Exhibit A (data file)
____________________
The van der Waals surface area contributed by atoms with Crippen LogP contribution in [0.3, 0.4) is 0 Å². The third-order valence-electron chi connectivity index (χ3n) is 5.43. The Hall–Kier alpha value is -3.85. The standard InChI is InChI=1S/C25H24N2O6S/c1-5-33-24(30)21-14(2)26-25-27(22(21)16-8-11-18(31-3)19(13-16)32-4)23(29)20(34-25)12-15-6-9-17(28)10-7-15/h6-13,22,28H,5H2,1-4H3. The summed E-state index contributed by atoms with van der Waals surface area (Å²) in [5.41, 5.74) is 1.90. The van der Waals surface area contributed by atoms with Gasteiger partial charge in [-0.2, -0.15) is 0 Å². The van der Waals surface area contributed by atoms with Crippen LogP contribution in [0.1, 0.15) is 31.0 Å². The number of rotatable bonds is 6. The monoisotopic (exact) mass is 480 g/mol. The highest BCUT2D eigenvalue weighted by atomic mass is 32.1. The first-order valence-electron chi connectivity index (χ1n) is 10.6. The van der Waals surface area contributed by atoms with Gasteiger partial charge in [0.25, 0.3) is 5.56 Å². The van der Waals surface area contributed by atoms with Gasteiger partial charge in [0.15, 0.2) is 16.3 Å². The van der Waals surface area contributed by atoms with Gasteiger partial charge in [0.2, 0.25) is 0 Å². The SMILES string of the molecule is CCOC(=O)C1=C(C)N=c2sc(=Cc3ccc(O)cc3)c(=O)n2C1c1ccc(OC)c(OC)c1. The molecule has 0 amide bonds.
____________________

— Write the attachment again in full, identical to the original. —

The van der Waals surface area contributed by atoms with Crippen LogP contribution in [0.3, 0.4) is 0 Å². The third-order valence-electron chi connectivity index (χ3n) is 5.43. The Hall–Kier alpha value is -3.85. The standard InChI is InChI=1S/C25H24N2O6S/c1-5-33-24(30)21-14(2)26-25-27(22(21)16-8-11-18(31-3)19(13-16)32-4)23(29)20(34-25)12-15-6-9-17(28)10-7-15/h6-13,22,28H,5H2,1-4H3. The summed E-state index contributed by atoms with van der Waals surface area (Å²) in [5.41, 5.74) is 1.90. The van der Waals surface area contributed by atoms with Gasteiger partial charge in [-0.2, -0.15) is 0 Å². The van der Waals surface area contributed by atoms with Crippen LogP contribution in [0.1, 0.15) is 31.0 Å². The number of rotatable bonds is 6. The monoisotopic (exact) mass is 480 g/mol. The highest BCUT2D eigenvalue weighted by atomic mass is 32.1. The first-order valence-electron chi connectivity index (χ1n) is 10.6. The van der Waals surface area contributed by atoms with Gasteiger partial charge in [0.25, 0.3) is 5.56 Å². The van der Waals surface area contributed by atoms with Gasteiger partial charge in [0.15, 0.2) is 16.3 Å². The van der Waals surface area contributed by atoms with Gasteiger partial charge in [0.2, 0.25) is 0 Å². The SMILES string of the molecule is CCOC(=O)C1=C(C)N=c2sc(=Cc3ccc(O)cc3)c(=O)n2C1c1ccc(OC)c(OC)c1. The molecule has 0 amide bonds.